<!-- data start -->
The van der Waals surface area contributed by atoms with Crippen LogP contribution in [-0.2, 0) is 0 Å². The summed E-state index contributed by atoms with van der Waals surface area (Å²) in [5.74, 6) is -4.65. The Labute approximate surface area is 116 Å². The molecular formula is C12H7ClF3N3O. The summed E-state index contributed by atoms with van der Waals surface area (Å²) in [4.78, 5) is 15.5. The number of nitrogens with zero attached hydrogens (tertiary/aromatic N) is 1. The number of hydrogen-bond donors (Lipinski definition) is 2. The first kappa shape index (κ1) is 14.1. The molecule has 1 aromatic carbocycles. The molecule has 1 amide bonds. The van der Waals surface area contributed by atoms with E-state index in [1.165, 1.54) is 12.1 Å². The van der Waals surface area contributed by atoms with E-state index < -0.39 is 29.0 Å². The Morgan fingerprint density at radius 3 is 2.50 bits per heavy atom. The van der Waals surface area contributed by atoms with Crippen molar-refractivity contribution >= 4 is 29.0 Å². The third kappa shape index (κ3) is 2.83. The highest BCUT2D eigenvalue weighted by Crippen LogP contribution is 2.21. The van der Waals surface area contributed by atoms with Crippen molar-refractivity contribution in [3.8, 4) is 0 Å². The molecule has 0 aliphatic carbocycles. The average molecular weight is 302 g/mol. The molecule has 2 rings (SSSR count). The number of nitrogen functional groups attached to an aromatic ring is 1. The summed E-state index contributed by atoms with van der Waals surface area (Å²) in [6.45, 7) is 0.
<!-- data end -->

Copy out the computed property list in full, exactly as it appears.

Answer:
The van der Waals surface area contributed by atoms with Crippen LogP contribution in [-0.2, 0) is 0 Å². The summed E-state index contributed by atoms with van der Waals surface area (Å²) in [5.74, 6) is -4.65. The Labute approximate surface area is 116 Å². The molecular formula is C12H7ClF3N3O. The summed E-state index contributed by atoms with van der Waals surface area (Å²) in [4.78, 5) is 15.5. The number of nitrogens with zero attached hydrogens (tertiary/aromatic N) is 1. The number of hydrogen-bond donors (Lipinski definition) is 2. The first kappa shape index (κ1) is 14.1. The molecule has 1 aromatic carbocycles. The molecule has 1 amide bonds. The van der Waals surface area contributed by atoms with E-state index in [1.165, 1.54) is 12.1 Å². The van der Waals surface area contributed by atoms with E-state index < -0.39 is 29.0 Å². The Morgan fingerprint density at radius 3 is 2.50 bits per heavy atom. The van der Waals surface area contributed by atoms with Crippen molar-refractivity contribution >= 4 is 29.0 Å². The third kappa shape index (κ3) is 2.83. The highest BCUT2D eigenvalue weighted by Crippen LogP contribution is 2.21. The van der Waals surface area contributed by atoms with Crippen molar-refractivity contribution in [3.8, 4) is 0 Å². The molecule has 0 aliphatic carbocycles. The average molecular weight is 302 g/mol. The molecule has 2 rings (SSSR count). The number of nitrogen functional groups attached to an aromatic ring is 1. The summed E-state index contributed by atoms with van der Waals surface area (Å²) in [6.45, 7) is 0.